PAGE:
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  B-17E Flying Fortress Serial Number 41-2505  
5th AF
19th BG
30th BS

Click For Enlargement
Brian Bennett 1986

Pilot  1st Lt. Daniel W. Fagen, O-398681 (MIA / KIA) OK
Co-Pilot  Lt Robert R. Meyer, Jr., O-416325 (MIA / KIA) AL
Navigator  2nd Lt. Ralph Howard, O-431678 (MIA / KIA) CA
Bombardier  Lt. Jim Sam Grant, O-419265 (MIA / KIA) AR
  Sgt Joe A. Carter, 6579316 (MIA / KIA) La Jolla, CA
  Sgt Edward L. Hargrove, 6580643 (MIA / KIA) CA
Sgt. Paul A. Reimer, 6580519 (MIA / KIA) CA
  Sgt. Elton J. Rose, 6241916 (MIA / KIA) CA

Crashed  April 25, 1942 at 04:46
MACR  15500

Aircraft History
Built by Boeing at Seattle. Delivered to the U. S. Army. Ferried overseas via Hawaii to Australia.

Wartime History
Assigned to the 5th Air Force, 19th Bombardment Group, 30th Bombardment Squadron. No known nose art or nickname.

On April 24, 1942 four B-17s, led by Major Montgomery mission took off from Cloncurry Airfield, and landed at Garbutt Airfield near Townsville to be briefed and bombs loaded. Departed Townsville mid-afternoon, the B-17s then landed at 7-Mile Drome near Port Moresby in the early evening to avoid Japanese air raids. The planned departure was set for 0330 hours the next morning.

Mission History
On April 25, 1942 took off from7-Mile Drome near Port Moresby at 3:30am on a bombing mission against Rabaul. This B-17 was heard circling Port Moresby before heading away. This B-17 failed to return from the mission and the crew was listed as MIssing In Action (MIA).

During November 1942 while the searching for C-47 "Flying Dutchman" 41-18564, this B-17 was seen from air, but identity of wreckage was not determined and described as complete from the trailing edge of the wing to the tail. During March 1961, the wreck was again spotted from the air during a search for a missing Piaggio.

This B-17 cashed into the southeastern upper slopes of Mount Obree at roughly 9,000' elevation.

On September 2, 1961 a team from U. S. Army consisting of Lt. Jospeh Wheeler and Sargeant Henry Paolillo arrived to identify several wrecks recently reported. They trekked to the crash site with Australian Patrol Officer (Kiap) David Marsh who gave erroneous information that the plane was associated with a B-17 which a war correspondent had bailed out. The team reconnoitered the crash site and identified the bomber as B-17E 41-2505. But, incorrectly had the aircraft listed as one that the crew bailed out and survived.

During 1984, PNG Museum modern history curator Bruce Hoy convinced the U.S. Army CILHI that this crash site was worthy of re-examination. Through assistance of villagers from Saunom, a helipad was constructed at 11,000' on a ridge above the wreck. On June 15, 1986 Bruce Hoy landed at the site.

Recovery of Remains
On July 5, 1986 U.S. Army CILHI arrived at the crash site with an eight man team, including Bruce Hoy, of the PNG National Museum. After establishing a campsite, the team began clearing the site and mapping the locations of the various parts of the aircraft. By early afternoon, the first portions of remains had been located. Three days were spent in searching the area, during which the remains of four others were located.

During June 19 - July 12, 1987 a second recovery mission was undertaken by U.S. Army CILHI and the remains of the rest of the crew were recovered and the cockpit section was found in the bed of a small stream. In addition, many personal belongings were recovered, including wallets, and camera with spare lenses, knives from Mindanao, and the remains of wrist watches. No dog tags were found. The cockpit clock was stopped at 04:46.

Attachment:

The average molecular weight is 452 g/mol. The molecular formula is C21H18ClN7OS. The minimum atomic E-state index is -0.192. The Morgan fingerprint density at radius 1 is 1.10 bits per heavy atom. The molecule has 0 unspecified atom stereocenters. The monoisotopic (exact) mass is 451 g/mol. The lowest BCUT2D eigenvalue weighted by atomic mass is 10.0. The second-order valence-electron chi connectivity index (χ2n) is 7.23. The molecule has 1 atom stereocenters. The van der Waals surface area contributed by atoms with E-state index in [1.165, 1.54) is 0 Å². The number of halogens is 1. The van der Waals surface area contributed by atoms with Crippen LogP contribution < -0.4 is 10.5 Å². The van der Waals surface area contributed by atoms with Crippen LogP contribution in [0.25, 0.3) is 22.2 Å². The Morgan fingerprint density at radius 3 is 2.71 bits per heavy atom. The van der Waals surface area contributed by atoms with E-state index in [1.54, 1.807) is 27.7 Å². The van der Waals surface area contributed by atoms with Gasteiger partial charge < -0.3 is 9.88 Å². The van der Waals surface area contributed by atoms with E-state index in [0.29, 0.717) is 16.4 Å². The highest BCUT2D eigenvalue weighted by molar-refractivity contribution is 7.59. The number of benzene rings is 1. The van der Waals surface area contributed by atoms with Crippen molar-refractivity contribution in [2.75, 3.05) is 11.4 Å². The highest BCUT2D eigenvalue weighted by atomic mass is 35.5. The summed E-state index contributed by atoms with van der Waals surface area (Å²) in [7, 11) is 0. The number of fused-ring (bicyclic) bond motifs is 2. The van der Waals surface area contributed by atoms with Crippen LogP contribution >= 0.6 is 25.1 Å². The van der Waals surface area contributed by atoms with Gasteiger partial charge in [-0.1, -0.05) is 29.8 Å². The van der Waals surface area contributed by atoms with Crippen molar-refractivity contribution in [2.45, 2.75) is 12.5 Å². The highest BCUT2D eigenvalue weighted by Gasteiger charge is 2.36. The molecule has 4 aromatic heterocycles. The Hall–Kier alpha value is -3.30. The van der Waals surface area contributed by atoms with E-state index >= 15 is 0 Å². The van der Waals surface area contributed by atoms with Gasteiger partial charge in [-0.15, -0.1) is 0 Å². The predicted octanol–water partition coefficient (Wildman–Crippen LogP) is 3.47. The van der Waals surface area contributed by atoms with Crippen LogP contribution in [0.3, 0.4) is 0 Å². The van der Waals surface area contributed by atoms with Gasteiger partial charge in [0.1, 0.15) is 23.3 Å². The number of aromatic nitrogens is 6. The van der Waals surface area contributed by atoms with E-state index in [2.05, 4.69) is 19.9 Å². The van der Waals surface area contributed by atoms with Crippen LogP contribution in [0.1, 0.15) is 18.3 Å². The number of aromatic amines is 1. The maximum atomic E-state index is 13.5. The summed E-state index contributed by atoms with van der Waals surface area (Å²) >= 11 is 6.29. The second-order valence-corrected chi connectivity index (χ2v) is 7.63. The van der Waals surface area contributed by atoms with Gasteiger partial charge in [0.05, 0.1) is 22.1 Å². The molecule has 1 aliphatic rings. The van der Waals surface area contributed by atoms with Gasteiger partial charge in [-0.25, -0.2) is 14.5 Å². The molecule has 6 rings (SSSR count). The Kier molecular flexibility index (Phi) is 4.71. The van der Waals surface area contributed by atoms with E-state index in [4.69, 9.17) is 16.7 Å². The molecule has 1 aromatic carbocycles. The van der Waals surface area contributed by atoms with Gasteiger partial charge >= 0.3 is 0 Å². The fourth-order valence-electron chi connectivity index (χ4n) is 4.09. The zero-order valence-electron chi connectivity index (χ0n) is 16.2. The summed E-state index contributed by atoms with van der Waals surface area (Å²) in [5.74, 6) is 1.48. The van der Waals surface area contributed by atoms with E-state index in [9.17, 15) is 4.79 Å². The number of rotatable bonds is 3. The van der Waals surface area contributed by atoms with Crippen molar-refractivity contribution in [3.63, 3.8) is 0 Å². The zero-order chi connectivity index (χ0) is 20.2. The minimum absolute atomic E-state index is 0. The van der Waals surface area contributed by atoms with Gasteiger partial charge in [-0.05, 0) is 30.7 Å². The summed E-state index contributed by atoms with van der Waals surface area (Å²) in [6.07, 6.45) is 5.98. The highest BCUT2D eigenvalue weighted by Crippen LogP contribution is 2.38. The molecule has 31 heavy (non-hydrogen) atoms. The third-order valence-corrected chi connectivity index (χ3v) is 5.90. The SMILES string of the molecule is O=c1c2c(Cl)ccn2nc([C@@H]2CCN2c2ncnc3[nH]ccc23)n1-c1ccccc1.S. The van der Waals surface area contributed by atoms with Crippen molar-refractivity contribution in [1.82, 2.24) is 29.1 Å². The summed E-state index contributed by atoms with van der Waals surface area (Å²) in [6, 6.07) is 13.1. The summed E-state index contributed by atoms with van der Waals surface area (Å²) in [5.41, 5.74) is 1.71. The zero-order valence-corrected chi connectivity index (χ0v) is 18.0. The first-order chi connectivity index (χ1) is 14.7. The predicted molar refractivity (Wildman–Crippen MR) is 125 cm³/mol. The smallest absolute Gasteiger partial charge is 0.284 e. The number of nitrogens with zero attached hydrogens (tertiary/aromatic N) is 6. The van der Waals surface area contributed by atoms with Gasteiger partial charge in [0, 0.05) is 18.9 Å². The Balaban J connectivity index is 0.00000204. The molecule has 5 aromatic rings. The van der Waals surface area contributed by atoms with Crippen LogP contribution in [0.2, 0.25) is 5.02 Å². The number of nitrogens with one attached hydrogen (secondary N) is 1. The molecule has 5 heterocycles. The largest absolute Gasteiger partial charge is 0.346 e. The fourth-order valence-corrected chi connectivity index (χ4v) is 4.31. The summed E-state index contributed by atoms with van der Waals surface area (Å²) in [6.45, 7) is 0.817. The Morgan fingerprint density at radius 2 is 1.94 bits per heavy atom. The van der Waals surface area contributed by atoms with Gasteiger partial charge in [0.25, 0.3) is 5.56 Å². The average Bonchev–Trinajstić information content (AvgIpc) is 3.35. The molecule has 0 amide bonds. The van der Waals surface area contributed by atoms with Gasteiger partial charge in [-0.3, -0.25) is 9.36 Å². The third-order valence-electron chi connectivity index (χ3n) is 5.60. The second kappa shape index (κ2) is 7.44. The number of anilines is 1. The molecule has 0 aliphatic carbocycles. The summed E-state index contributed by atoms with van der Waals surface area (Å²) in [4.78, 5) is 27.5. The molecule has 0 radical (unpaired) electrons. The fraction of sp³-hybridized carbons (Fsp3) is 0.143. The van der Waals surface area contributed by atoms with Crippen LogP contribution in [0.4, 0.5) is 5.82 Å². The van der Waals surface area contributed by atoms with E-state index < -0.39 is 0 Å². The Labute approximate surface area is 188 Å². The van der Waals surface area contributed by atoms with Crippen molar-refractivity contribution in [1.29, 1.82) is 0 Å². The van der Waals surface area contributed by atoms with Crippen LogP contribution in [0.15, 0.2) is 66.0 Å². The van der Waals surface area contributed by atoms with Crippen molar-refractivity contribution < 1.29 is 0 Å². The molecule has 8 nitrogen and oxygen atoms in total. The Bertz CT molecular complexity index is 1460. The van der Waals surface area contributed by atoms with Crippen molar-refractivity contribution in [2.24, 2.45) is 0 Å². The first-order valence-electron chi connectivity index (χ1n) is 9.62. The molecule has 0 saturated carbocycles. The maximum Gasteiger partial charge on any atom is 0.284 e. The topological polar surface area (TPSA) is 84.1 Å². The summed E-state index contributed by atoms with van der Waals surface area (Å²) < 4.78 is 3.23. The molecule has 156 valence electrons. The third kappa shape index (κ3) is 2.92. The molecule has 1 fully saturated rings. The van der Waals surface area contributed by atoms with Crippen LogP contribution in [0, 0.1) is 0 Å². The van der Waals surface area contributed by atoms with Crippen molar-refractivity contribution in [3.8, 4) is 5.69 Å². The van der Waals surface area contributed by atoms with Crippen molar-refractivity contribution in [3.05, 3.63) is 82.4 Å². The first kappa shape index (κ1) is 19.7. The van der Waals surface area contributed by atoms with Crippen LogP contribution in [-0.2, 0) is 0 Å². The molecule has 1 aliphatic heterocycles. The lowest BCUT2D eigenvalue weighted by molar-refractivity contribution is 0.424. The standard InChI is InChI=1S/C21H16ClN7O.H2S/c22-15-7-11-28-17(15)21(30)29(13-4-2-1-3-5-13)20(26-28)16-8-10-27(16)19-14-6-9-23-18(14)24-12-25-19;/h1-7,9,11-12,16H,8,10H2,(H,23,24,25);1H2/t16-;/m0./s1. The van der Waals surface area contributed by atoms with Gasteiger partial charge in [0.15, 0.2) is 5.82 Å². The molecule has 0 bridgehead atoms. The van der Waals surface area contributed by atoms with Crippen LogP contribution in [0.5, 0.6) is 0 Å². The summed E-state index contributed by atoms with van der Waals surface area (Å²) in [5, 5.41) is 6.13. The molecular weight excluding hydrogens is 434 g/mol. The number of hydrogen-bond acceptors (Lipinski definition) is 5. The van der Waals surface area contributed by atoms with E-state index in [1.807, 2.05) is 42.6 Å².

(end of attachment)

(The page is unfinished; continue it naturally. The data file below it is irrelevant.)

An intact 50 caliber machine gun from the left waist gun was recovered from the aircraft. The U.S. Army CILHI EOD field stripped the weapon and oen night and actually fired the gun over a ridge using ammunition found at the site. Later, this machine gun was flown out aboard a helicopter and donated to the PNG War Museum.

The crew were officially declared dead April 26, 1943. All are memorialized on the tablets of the missing at Manila American Cemetery.

On November 15, 1990 after years of identification, the entire crew was given a full military burial at Arlington National Cemetery. Three of the crew could not be individually identified and were buried in a group burial. The other five were buried separately.

Crew History
Prior to the Pacific War, Meyer, Howard, Hargrove and Rose visited Rabaul during November 1941 as part of a B-17 delivery flight from Hickam Field across the Pacific to the Philippines. Reportedly, in 1942 Grant had dream in 1942 about the name "Owen Stanley Mountains". After the loss of this B-17, the Meyer family offered a one million dollar reward to find wreck, but were discouraged by US Army's MACR saying the B-17 was lost heading out to the Coral Sea. The pilot's widow remarried (Mrs Fagen-Plover).

Douglas Wilcox (nephew of Jim Grant)
"I was present along with other family members at Arlington National Cemetery in the internment of the crew that perished."

Missing Air Crew Report (MACR) 15500 incorrectly lists the loss location as over the "Coral Sea"
PNG Museum Aircraft Status Card - B-17E Flying Fortress 41-2505
Paradise Magazine (Air Niugini in-flight magazine) "Fortress on Mt. Obree" by Bruce Hoy
American Battle Monuments Commission (ABMC) lists '"remains recovered" for each crew member
Thanks to Bruce Hoy and Brian Bennett for details on the discovery and recovery, and to Brian Bennett for the photograph. Also, Michael Kindig for information about Sgt. Carter.

Contribute Information
Are you a relative or associated with any person mentioned?
Do you have photos or additional information to add?

Last Updated
February 4, 2018


Tech Info

8 Missing

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